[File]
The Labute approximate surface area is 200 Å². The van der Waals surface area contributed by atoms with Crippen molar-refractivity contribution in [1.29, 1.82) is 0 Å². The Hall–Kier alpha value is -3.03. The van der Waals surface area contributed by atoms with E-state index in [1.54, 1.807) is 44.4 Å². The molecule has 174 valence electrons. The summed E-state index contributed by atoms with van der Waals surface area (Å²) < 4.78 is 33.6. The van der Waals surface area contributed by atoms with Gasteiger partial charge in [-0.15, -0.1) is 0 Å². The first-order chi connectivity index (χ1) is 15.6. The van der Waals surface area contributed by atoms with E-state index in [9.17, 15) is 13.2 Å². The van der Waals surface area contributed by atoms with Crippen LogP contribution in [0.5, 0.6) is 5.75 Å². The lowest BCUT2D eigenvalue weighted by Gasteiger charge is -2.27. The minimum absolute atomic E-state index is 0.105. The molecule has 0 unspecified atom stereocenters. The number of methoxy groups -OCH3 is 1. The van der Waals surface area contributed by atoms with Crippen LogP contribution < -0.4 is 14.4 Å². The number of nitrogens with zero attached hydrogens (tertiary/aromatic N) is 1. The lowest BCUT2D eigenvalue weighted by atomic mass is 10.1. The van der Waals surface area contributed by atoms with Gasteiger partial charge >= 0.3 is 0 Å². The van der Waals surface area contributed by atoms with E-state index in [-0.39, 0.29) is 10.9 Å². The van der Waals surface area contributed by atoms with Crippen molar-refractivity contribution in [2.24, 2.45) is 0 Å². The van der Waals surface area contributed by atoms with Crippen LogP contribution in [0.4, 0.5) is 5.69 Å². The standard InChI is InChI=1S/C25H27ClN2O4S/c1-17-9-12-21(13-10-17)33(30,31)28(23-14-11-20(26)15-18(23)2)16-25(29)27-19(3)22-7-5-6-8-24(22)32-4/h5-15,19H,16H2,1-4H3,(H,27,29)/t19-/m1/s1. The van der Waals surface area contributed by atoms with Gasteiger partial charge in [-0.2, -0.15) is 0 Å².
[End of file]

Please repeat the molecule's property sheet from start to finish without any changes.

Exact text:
The Labute approximate surface area is 200 Å². The van der Waals surface area contributed by atoms with Crippen molar-refractivity contribution in [1.29, 1.82) is 0 Å². The Hall–Kier alpha value is -3.03. The van der Waals surface area contributed by atoms with E-state index in [1.54, 1.807) is 44.4 Å². The molecule has 174 valence electrons. The summed E-state index contributed by atoms with van der Waals surface area (Å²) < 4.78 is 33.6. The van der Waals surface area contributed by atoms with Gasteiger partial charge in [-0.15, -0.1) is 0 Å². The first-order chi connectivity index (χ1) is 15.6. The van der Waals surface area contributed by atoms with E-state index in [9.17, 15) is 13.2 Å². The van der Waals surface area contributed by atoms with Crippen LogP contribution in [0.5, 0.6) is 5.75 Å². The lowest BCUT2D eigenvalue weighted by Gasteiger charge is -2.27. The minimum absolute atomic E-state index is 0.105. The molecule has 0 unspecified atom stereocenters. The number of methoxy groups -OCH3 is 1. The van der Waals surface area contributed by atoms with Crippen LogP contribution < -0.4 is 14.4 Å². The number of nitrogens with zero attached hydrogens (tertiary/aromatic N) is 1. The lowest BCUT2D eigenvalue weighted by atomic mass is 10.1. The van der Waals surface area contributed by atoms with Gasteiger partial charge >= 0.3 is 0 Å². The van der Waals surface area contributed by atoms with E-state index in [-0.39, 0.29) is 10.9 Å². The van der Waals surface area contributed by atoms with Crippen molar-refractivity contribution in [2.24, 2.45) is 0 Å². The van der Waals surface area contributed by atoms with Crippen LogP contribution in [0.4, 0.5) is 5.69 Å². The standard InChI is InChI=1S/C25H27ClN2O4S/c1-17-9-12-21(13-10-17)33(30,31)28(23-14-11-20(26)15-18(23)2)16-25(29)27-19(3)22-7-5-6-8-24(22)32-4/h5-15,19H,16H2,1-4H3,(H,27,29)/t19-/m1/s1. The van der Waals surface area contributed by atoms with Gasteiger partial charge in [-0.2, -0.15) is 0 Å².